Beware of cyber mafia and blackmail

Beware of cyber mafia and blackmail

I blog, therefore I am” is a great and dangerous fallacy as well. Since there are no hard and fast online rule books on blogging, many bloggers instead of getting their message across the web often unknowingly become victims of cyber criminals. 

“An amateur blogger is often tempted to put up everything without having a second thought . It’s in this state of mind, blogging can turn the blogger into a victim even without his or her knowledge,” says Nelson Varte, Assistant Professor of Computer Application at Assam’s Jorhat Engineering College.

Blogging can be useful to treat one’s emotional, social, spiritual and intellectual life if done under a controlled situation. However, there have been many instances of bloggers turning victims. Sometimes, photos posted on blogs are used by the cyber mafia to backmail innocent bloggers.

In worst cases the blogger’s data are copied and put up on websites the blogger may never come across. Many women bloggers who have posted their photos on their blogs complain that their pictures are being misused on pornographic sites. Even in India many bloggers have claimed copyright infringements not only by fellow bloggers but also by mainstream newspapers. “Our leading dailies make a business out of the photographs clicked by many of us. And they have the audacity to use them without permission,” writes ‘twilightfairy’, who claims her photo was ‘stolen’ by a leading daily. Similarly, Archana also claims that a major daily ‘stole’ her photos from She is suing the company for damages.

Some people also blog their daily routine little knowing that they are opening doors to cyber criminals. Something as simple as: “Lily and I went to Cubbon Park today as usual. We always go there from Monday to Friday between 4 and 5 pm before we pick our son from school...” could become a tip for criminals. Your home could be robbed or the criminals could come to the park to kidnap you and your lady.


Millions of teens pouring out their hearts and minds on blogs reveal vital information such as address, phone numbers and other details. The common practices include complaining about parents and school/college activities and posting of pictures. Many ‘brave’ bloggers also wax eloquent on their ‘sexploits’. These details shared on blogs are accessible to anyone and an open invitation to cyberstalkers - anonymous people on the lookout for victims.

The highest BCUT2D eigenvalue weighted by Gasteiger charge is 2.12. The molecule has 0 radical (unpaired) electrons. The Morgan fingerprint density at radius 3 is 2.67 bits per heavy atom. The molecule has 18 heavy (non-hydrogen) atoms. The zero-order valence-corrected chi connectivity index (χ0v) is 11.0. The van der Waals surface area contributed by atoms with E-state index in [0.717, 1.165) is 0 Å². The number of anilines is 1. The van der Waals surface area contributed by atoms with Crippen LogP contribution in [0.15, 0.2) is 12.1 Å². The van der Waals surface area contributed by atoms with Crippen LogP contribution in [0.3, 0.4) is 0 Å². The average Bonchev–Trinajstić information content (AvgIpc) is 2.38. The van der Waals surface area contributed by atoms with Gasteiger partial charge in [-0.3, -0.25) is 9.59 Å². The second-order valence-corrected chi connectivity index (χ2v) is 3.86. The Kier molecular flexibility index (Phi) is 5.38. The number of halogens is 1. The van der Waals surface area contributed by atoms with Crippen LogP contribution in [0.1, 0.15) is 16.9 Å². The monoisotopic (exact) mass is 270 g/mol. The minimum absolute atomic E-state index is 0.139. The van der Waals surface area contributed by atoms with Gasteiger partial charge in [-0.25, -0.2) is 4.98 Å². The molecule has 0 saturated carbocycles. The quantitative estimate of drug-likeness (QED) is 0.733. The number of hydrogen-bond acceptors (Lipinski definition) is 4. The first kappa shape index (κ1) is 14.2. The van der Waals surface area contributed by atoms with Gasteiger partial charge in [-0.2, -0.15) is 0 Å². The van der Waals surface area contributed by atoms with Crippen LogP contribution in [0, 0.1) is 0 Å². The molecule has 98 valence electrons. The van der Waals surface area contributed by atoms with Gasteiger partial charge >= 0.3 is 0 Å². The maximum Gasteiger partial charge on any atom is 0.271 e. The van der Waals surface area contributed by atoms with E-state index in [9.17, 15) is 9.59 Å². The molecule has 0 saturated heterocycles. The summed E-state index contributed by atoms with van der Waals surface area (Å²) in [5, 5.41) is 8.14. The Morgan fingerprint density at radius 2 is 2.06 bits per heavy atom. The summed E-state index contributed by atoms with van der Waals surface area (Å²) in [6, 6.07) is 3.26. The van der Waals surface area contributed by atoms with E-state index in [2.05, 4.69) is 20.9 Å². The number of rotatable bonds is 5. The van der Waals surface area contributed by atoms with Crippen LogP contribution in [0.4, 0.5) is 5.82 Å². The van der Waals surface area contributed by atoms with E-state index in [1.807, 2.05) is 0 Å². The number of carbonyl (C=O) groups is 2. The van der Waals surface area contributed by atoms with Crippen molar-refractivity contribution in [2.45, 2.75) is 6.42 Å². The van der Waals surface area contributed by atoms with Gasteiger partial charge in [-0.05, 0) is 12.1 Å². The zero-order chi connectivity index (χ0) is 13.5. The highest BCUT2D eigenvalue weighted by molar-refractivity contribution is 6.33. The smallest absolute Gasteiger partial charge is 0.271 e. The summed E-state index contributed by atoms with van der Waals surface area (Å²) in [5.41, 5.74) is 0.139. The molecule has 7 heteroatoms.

Office secrets

“Since bloggers usually provide personal details, cyberstalkers and paedophiles can easily pin-point their next target,” says Varte, citing a study by the Children's Digital Media Center at Georgetown University this year. The study said two-thirds of bloggers provided their age and at least their first name while 60 percent gave their location and contact details.

Besides these, a working person, even with good intentions, blogging about his/her workplace culture can also get into trouble. A blogger can be accused of revealing the company’s secrets or mouth bashing co-workers. The first known case was that of Mark Jen who worked for Google. Jen had a blog where he described what he did, the way the company was managed and other details about the workculture. He was fired for “leaking sensitive information”. 

In extreme cases, a blogger can also become an unwitting victim when hackers inject SQL codes into their blog pages without the blogger ever knowing it. “Hardcore security hackers also use SQL injection ‘filled with’ virus, malware etc.,  that will collect personal info such as passwords and email IDs,” cautions Varte. Under these circumstances, blogging becomes a ‘live and learn’ experience. Until people update themselves and obey the law, it’s better to be careful of what you blog.